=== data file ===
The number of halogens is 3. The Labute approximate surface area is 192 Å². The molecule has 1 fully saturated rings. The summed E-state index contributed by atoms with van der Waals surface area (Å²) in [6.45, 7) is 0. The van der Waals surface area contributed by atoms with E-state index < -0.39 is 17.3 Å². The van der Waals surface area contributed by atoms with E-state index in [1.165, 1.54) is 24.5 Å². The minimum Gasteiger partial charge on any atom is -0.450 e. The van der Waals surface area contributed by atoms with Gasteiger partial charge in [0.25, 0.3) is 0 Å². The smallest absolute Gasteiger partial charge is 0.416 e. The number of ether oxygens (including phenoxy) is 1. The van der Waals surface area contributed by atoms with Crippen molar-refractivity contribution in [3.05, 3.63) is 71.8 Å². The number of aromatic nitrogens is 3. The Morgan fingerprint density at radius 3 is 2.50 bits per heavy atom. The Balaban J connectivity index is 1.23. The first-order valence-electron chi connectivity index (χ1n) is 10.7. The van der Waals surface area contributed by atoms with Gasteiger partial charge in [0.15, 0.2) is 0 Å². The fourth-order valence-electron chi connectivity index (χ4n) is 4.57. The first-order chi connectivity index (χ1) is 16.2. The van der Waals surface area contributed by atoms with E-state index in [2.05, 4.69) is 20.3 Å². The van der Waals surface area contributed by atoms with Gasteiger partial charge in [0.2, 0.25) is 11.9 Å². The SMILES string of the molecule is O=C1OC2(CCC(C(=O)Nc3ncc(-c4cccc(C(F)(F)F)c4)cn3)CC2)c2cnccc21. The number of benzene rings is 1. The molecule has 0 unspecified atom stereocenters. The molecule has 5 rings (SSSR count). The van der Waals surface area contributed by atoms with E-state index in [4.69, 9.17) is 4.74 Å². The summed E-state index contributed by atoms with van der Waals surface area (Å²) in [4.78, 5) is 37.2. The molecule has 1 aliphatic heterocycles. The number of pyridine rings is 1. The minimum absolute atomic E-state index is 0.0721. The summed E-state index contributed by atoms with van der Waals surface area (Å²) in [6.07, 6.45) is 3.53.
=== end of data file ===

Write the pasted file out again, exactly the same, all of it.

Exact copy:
The number of halogens is 3. The Labute approximate surface area is 192 Å². The molecule has 1 fully saturated rings. The summed E-state index contributed by atoms with van der Waals surface area (Å²) in [6.45, 7) is 0. The van der Waals surface area contributed by atoms with E-state index < -0.39 is 17.3 Å². The van der Waals surface area contributed by atoms with E-state index in [1.165, 1.54) is 24.5 Å². The minimum Gasteiger partial charge on any atom is -0.450 e. The van der Waals surface area contributed by atoms with Gasteiger partial charge in [0.25, 0.3) is 0 Å². The smallest absolute Gasteiger partial charge is 0.416 e. The number of ether oxygens (including phenoxy) is 1. The van der Waals surface area contributed by atoms with Crippen molar-refractivity contribution in [3.05, 3.63) is 71.8 Å². The number of aromatic nitrogens is 3. The Morgan fingerprint density at radius 3 is 2.50 bits per heavy atom. The Balaban J connectivity index is 1.23. The first-order valence-electron chi connectivity index (χ1n) is 10.7. The van der Waals surface area contributed by atoms with Gasteiger partial charge in [0.15, 0.2) is 0 Å². The fourth-order valence-electron chi connectivity index (χ4n) is 4.57. The first-order chi connectivity index (χ1) is 16.2. The van der Waals surface area contributed by atoms with E-state index in [2.05, 4.69) is 20.3 Å². The van der Waals surface area contributed by atoms with Gasteiger partial charge in [0.2, 0.25) is 11.9 Å². The SMILES string of the molecule is O=C1OC2(CCC(C(=O)Nc3ncc(-c4cccc(C(F)(F)F)c4)cn3)CC2)c2cnccc21. The number of benzene rings is 1. The molecule has 0 unspecified atom stereocenters. The molecule has 5 rings (SSSR count). The van der Waals surface area contributed by atoms with E-state index in [4.69, 9.17) is 4.74 Å². The summed E-state index contributed by atoms with van der Waals surface area (Å²) in [4.78, 5) is 37.2. The molecule has 1 aliphatic heterocycles. The number of pyridine rings is 1. The minimum absolute atomic E-state index is 0.0721. The summed E-state index contributed by atoms with van der Waals surface area (Å²) in [6.07, 6.45) is 3.53.